It’s generally thought (or should that be, it’s thought generally?) that as time passes, and megapixel numbers increase, cameras (and therefore photograph quality) improve – particularly if those cameras are made by the same company. Well, whilst out and about on one of my country rambles recently, I discovered that the cameras that I’d selected at random just happened to be made by Sony, but two years apart. One was a 7.2 megapixel S730; the other a 12.1 megapixel S2100. The former was released in 2008: the latter in 2010. So, I surmised, the S2100 would produce better shots, and duly chose it for my first photograph. But doubt crept in when I started snapping in a wood near my home. The S2100 pictures just didn’t accurately represent what my eyes were seeing. With no options (except brightness) to change settings in the menu, I withdrew the S730 from my shirt pocket, and gave it free range.

“Was the resulting image better?” I hear you ask eloquently. Well take a look at a series of comparison shots, and you tell me. In each comparison the S730 appears in the top section…

It’s close; but next time I take a solitary camera out with me, it’ll probably be the older model.    

Photography: Zoom Wars

Recently I was watching a squirell fart-arsing about in my garden, when I got the idea to snap it’s image for posterity. But, I asked myself, which of the four cameras sitting on the kitchen table should I choose? Silly question: I chose the Sony HX400v – my best camera. This is one of the results…

Now, every so often (on this blog) I do a comparison between some of my cameras. It’s an opportunity to use seldom-used pieces of kit that, otherwise, tend to sit around in the bottom of my wardrobe enjoying slow degenerative entropy. As I peered into the camera’s screen and studied the resultant portraits of cheeky rodentia, I thought: “Did I really need a X 50 zoom to snap a critter little more than four metres distant?” Answering my silent question, I replied: “Nah – a X 25 would have done.” But would it? I needed to find out. So, grabbing a X 25 Kodak Pixpro, I dashed into the garden, which, annoyingly, was now entirely rodent-free. Then my photographer’s eye alighted upon a nicely-lit bunch of pear blossom – which I proceeded to photograph…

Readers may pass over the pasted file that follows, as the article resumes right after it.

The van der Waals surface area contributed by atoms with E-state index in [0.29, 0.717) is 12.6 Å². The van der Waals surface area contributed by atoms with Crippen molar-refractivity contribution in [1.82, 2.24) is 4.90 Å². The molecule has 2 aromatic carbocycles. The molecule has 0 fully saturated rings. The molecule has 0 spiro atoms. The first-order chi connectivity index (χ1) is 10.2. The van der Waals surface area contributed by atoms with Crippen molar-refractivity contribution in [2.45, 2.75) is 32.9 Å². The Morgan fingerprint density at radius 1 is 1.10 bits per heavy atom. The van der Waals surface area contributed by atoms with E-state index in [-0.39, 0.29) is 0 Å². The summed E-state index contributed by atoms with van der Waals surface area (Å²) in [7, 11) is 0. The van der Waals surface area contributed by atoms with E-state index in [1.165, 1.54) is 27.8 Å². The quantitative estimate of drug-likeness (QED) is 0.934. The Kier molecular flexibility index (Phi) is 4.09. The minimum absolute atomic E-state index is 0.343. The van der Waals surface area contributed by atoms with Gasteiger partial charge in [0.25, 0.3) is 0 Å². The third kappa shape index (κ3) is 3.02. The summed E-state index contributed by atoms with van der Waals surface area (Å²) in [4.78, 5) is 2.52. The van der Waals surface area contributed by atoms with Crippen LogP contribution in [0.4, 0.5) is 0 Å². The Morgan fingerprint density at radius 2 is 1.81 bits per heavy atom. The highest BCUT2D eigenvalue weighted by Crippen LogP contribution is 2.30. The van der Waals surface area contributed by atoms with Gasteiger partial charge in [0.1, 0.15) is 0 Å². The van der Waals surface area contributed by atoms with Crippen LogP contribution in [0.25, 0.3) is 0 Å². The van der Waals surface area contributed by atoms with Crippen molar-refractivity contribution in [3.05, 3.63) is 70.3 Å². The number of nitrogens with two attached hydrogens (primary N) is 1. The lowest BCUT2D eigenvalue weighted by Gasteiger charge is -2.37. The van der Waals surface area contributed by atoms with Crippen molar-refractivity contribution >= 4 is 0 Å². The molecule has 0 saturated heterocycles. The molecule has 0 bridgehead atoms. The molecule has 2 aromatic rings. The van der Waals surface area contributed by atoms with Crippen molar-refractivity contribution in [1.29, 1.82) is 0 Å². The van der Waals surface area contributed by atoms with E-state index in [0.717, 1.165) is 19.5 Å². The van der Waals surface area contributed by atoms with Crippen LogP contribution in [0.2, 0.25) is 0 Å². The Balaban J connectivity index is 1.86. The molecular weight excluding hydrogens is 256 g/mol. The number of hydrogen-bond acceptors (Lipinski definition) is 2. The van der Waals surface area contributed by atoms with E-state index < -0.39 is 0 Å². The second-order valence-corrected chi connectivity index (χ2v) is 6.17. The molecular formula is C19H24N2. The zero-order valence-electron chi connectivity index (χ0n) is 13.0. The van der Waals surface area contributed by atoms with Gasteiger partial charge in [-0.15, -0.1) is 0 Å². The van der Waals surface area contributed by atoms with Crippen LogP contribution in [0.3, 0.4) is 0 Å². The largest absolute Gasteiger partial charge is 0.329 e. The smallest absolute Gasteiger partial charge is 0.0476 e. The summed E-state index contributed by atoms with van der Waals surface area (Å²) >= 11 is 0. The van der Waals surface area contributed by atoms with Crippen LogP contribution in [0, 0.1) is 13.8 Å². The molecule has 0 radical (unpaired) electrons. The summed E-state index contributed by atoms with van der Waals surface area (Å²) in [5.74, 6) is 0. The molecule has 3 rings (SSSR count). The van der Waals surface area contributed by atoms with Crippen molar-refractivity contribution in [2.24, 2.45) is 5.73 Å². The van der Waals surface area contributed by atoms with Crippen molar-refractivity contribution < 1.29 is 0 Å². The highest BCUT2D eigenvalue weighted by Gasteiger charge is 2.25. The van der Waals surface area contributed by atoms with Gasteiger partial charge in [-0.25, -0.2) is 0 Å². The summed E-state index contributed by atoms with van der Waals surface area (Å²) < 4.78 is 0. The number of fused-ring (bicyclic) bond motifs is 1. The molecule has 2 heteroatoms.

I then reached for the Sony again. This is the result…

I had my answer: long beats short every time. But then I thought: “But what if the problem is that the 16 megapixel Kodak is just a piss-poor camera?” Time to check it against something else. Dashing back inside the kitchen I snatched a Sony compact off the table. But finding the battery depleted, I swapped it for a little, mid-noughties, 7 megapixel  X 3 Casio Exilim compact. Then, squatting in the dappled shadows thrown by the emerging leaves of the pear tree, I took this photo of fallen blossom…

I then repeated the act with the Kodak…

And I realised that the Zoom War would need to continue – only with different combatents. Clearly the Pixpro wasn’t up to the task: it is – to use the technical term – a shit camera. But that’s fine: it’ll give me a chance to snap happily, and show off nice photos of my abode.

Wallpaper 447: Late to Bed

I was up early enough to catch this little guy making his way home. I had to use all of my 50X zoom lens to ‘see’ through all the dead wood and bushes to get this; but as I did so, I realised that this was the first daytime badger I had ever seen in my sixty-one years on this planet. I’ll have to get up early more often.

Photography: The Value of Taking Pot-Shots Whilst Hanging on To a Pair of Chihuahuas

If, like me, you are an unfortunate author/photographer who is unable to sell sufficient books to afford an expensive DSLR, and who, by extension, must rely upon a stupid little screen (that shows bugger all except a reflection of your own handsome visage in bright sunlight) to see what the camera is pointing at, here is a tip. Aim the camera in roughly the right direction. Start snapping indiscriminately whilst zooming in. Et voila…

jun11a 011

jun11a 013

spotted by sparrow

With the zoom lens maxed out at x34 I was pretty pleased with myself – and my photography angel, whom seldom accompanies me upon my outings. Pissed off with looking at earplugs I expect.